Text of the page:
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Bertil van Boer
Fanfare, March 2017

Schornsheim’s playing is clear, though one would have wished for a more forthright set of tempos in the early portions of both variation sets. I do like particularly her choice of registration, and the instrument itself has a nicely silvery tone. © 2017 Fanfare Read complete review

Bradley Lehman
American Record Guide, January 2017

Christine Schornsheim has recorded the Goldberg Variations twice: 1994 and 2016, both for Capriccio. This remake was at the invitation of harpsichord builder Christopher Kern, to show off his new Mietke copy. Both performances are outstanding, with different merits.

The biggest difference between the two albums is the inclusion of a second composition in the new one. It’s La Capricciosa by Buxtehude, giving us 30 variations in 25 minutes. …Schornsheim’s approach to this piece is boisterous and exciting, like Rinaldo Alessandrini’s. She rushes the tempo in a few places where she is adding ornaments. I wasn’t in the market for another recording of this piece, but her way is attractive. © 2017 American Record Guide Read complete review on American Record Guide

Jens F. Laurson, November 2016

The kicker here is just not the phenomenal-sounding instrument (a Christoph Kern copy of a German 1710 Mietke harpsichord), which blooms fully without being boomy, nor even the propulsive and tempered, superb Bach, but actually the Buxtehude-apéritif in form of the 32-partite Capricciosa, in many ways the model of the Goldberg Variations.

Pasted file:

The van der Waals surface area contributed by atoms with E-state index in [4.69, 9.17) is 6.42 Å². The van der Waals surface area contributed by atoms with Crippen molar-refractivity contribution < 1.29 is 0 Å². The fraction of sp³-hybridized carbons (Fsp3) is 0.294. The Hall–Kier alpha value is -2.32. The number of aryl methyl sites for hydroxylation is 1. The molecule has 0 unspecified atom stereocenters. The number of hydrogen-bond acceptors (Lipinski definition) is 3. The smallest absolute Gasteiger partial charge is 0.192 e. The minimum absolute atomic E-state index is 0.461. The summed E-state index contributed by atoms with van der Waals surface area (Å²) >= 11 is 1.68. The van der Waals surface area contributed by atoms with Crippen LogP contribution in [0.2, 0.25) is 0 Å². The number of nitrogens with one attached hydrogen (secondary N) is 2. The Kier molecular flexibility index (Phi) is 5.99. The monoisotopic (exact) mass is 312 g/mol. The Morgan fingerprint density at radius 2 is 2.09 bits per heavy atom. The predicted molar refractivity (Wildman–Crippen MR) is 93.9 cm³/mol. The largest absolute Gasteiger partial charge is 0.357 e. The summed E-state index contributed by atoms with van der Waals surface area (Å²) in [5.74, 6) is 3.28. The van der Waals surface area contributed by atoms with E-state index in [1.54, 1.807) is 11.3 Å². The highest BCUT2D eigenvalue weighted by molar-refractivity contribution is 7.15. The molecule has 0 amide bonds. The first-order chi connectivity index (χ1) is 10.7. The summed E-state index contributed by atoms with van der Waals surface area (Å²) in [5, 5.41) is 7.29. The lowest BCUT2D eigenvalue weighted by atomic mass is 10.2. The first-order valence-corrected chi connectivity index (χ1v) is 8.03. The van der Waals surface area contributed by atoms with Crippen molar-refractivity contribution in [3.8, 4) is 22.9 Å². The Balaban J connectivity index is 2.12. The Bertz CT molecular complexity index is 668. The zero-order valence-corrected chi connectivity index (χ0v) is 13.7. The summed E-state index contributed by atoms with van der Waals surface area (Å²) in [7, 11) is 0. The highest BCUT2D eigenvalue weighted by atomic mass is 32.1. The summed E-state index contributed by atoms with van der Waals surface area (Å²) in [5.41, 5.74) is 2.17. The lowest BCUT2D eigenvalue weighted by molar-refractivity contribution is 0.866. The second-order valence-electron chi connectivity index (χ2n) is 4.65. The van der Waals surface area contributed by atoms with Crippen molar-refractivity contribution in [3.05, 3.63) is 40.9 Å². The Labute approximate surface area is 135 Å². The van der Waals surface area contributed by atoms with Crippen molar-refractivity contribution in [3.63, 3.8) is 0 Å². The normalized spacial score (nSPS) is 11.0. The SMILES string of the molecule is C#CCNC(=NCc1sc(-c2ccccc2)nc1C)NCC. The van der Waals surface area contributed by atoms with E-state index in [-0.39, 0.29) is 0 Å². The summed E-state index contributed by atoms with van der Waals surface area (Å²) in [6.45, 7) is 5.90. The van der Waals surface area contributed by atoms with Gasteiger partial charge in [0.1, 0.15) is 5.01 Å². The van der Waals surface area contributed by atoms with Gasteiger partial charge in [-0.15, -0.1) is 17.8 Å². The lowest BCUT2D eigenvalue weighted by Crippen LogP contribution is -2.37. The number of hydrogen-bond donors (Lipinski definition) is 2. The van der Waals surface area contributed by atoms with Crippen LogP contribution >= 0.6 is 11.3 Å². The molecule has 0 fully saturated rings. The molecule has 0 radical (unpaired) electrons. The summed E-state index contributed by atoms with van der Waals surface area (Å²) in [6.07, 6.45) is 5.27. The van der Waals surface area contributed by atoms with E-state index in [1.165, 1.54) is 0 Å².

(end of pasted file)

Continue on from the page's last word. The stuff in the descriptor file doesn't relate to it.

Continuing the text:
…the Goldberg Variations shine, with a wealth of different textures, interesting ornamentation, variable but never hell-bent speeds. © 2016 Read complete review

Jed Distler
Gramophone, November 2016

The harpsichordist’s Christine Schornsheim’s 2016 recording attests to her stylish musicianship and effortlessly ambidextrous technique. …one easily perceives her interpretative evolution: tempo relationships are more assiduous and unified, abetted by a new-found simplicity of expression and refinement of execution, especially in the legato department. …Schornsheim prefaces the Goldbergs with a marvellous performance of Buxtehude’s La Capricciosa, a set of 32 variations in G major that is nothing if not a Goldbergs prototype. © 2016 Gramophone Read complete review on Gramophone

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